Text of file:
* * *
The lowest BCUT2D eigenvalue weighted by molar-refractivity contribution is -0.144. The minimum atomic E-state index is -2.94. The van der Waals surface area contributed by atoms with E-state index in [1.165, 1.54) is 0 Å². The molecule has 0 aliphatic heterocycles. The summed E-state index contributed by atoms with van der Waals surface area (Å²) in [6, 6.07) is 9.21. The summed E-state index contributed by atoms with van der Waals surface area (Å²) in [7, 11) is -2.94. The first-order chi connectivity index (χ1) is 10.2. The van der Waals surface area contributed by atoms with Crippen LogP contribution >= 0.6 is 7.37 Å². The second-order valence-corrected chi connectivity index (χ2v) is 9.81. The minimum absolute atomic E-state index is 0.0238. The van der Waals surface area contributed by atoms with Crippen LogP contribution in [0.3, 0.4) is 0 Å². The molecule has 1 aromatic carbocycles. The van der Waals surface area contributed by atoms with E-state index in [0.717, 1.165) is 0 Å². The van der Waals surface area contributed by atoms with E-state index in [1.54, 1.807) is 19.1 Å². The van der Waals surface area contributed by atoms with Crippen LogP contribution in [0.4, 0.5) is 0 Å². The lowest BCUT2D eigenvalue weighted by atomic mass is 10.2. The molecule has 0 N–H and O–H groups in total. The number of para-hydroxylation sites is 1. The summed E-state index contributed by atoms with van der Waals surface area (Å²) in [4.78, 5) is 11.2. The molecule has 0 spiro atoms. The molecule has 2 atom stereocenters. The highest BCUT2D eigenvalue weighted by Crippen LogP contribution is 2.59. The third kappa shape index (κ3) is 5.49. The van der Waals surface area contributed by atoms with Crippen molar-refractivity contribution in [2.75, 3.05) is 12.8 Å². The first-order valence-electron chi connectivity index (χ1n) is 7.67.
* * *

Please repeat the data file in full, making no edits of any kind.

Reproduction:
The lowest BCUT2D eigenvalue weighted by molar-refractivity contribution is -0.144. The minimum atomic E-state index is -2.94. The van der Waals surface area contributed by atoms with E-state index in [1.165, 1.54) is 0 Å². The molecule has 0 aliphatic heterocycles. The summed E-state index contributed by atoms with van der Waals surface area (Å²) in [6, 6.07) is 9.21. The summed E-state index contributed by atoms with van der Waals surface area (Å²) in [7, 11) is -2.94. The first-order chi connectivity index (χ1) is 10.2. The van der Waals surface area contributed by atoms with Crippen LogP contribution >= 0.6 is 7.37 Å². The second-order valence-corrected chi connectivity index (χ2v) is 9.81. The minimum absolute atomic E-state index is 0.0238. The van der Waals surface area contributed by atoms with Crippen LogP contribution in [0.3, 0.4) is 0 Å². The molecule has 1 aromatic carbocycles. The van der Waals surface area contributed by atoms with E-state index in [0.717, 1.165) is 0 Å². The van der Waals surface area contributed by atoms with E-state index in [1.54, 1.807) is 19.1 Å². The van der Waals surface area contributed by atoms with Crippen LogP contribution in [0.4, 0.5) is 0 Å². The lowest BCUT2D eigenvalue weighted by atomic mass is 10.2. The molecule has 0 N–H and O–H groups in total. The number of para-hydroxylation sites is 1. The summed E-state index contributed by atoms with van der Waals surface area (Å²) in [4.78, 5) is 11.2. The molecule has 0 spiro atoms. The molecule has 2 atom stereocenters. The highest BCUT2D eigenvalue weighted by Crippen LogP contribution is 2.59. The third kappa shape index (κ3) is 5.49. The van der Waals surface area contributed by atoms with Crippen molar-refractivity contribution in [2.75, 3.05) is 12.8 Å². The first-order valence-electron chi connectivity index (χ1n) is 7.67.